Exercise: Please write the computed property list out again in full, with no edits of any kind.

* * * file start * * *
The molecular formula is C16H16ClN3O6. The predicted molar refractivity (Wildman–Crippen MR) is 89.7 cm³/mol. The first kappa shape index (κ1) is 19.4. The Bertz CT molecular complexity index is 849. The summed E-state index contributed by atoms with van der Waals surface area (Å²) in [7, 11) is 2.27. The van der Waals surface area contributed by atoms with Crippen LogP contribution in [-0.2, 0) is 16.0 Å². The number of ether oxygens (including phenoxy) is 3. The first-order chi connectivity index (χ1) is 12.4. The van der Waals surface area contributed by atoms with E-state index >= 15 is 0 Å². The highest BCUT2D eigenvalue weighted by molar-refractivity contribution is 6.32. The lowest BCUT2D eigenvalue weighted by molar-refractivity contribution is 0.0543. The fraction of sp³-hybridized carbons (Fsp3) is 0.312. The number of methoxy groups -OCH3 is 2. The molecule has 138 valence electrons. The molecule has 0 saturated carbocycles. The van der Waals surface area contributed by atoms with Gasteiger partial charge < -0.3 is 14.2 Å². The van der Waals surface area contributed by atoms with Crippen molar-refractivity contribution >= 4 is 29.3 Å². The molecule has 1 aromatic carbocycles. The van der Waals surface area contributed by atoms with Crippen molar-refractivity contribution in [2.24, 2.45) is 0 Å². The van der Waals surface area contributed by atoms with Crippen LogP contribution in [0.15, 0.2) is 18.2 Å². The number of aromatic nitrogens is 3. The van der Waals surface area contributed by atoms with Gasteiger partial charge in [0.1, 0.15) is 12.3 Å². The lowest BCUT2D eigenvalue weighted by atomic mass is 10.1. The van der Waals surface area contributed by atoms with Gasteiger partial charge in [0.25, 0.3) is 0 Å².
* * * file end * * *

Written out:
The molecular formula is C16H16ClN3O6. The predicted molar refractivity (Wildman–Crippen MR) is 89.7 cm³/mol. The first kappa shape index (κ1) is 19.4. The Bertz CT molecular complexity index is 849. The summed E-state index contributed by atoms with van der Waals surface area (Å²) in [7, 11) is 2.27. The van der Waals surface area contributed by atoms with Crippen LogP contribution in [-0.2, 0) is 16.0 Å². The number of ether oxygens (including phenoxy) is 3. The first-order chi connectivity index (χ1) is 12.4. The van der Waals surface area contributed by atoms with E-state index >= 15 is 0 Å². The highest BCUT2D eigenvalue weighted by molar-refractivity contribution is 6.32. The lowest BCUT2D eigenvalue weighted by molar-refractivity contribution is 0.0543. The fraction of sp³-hybridized carbons (Fsp3) is 0.312. The number of methoxy groups -OCH3 is 2. The molecule has 138 valence electrons. The molecule has 0 saturated carbocycles. The van der Waals surface area contributed by atoms with Gasteiger partial charge < -0.3 is 14.2 Å². The van der Waals surface area contributed by atoms with Crippen molar-refractivity contribution >= 4 is 29.3 Å². The molecule has 1 aromatic carbocycles. The van der Waals surface area contributed by atoms with Crippen molar-refractivity contribution in [2.24, 2.45) is 0 Å². The van der Waals surface area contributed by atoms with Crippen LogP contribution in [0.15, 0.2) is 18.2 Å². The number of aromatic nitrogens is 3. The van der Waals surface area contributed by atoms with Gasteiger partial charge in [0.1, 0.15) is 12.3 Å². The lowest BCUT2D eigenvalue weighted by atomic mass is 10.1. The van der Waals surface area contributed by atoms with Gasteiger partial charge in [0.25, 0.3) is 0 Å².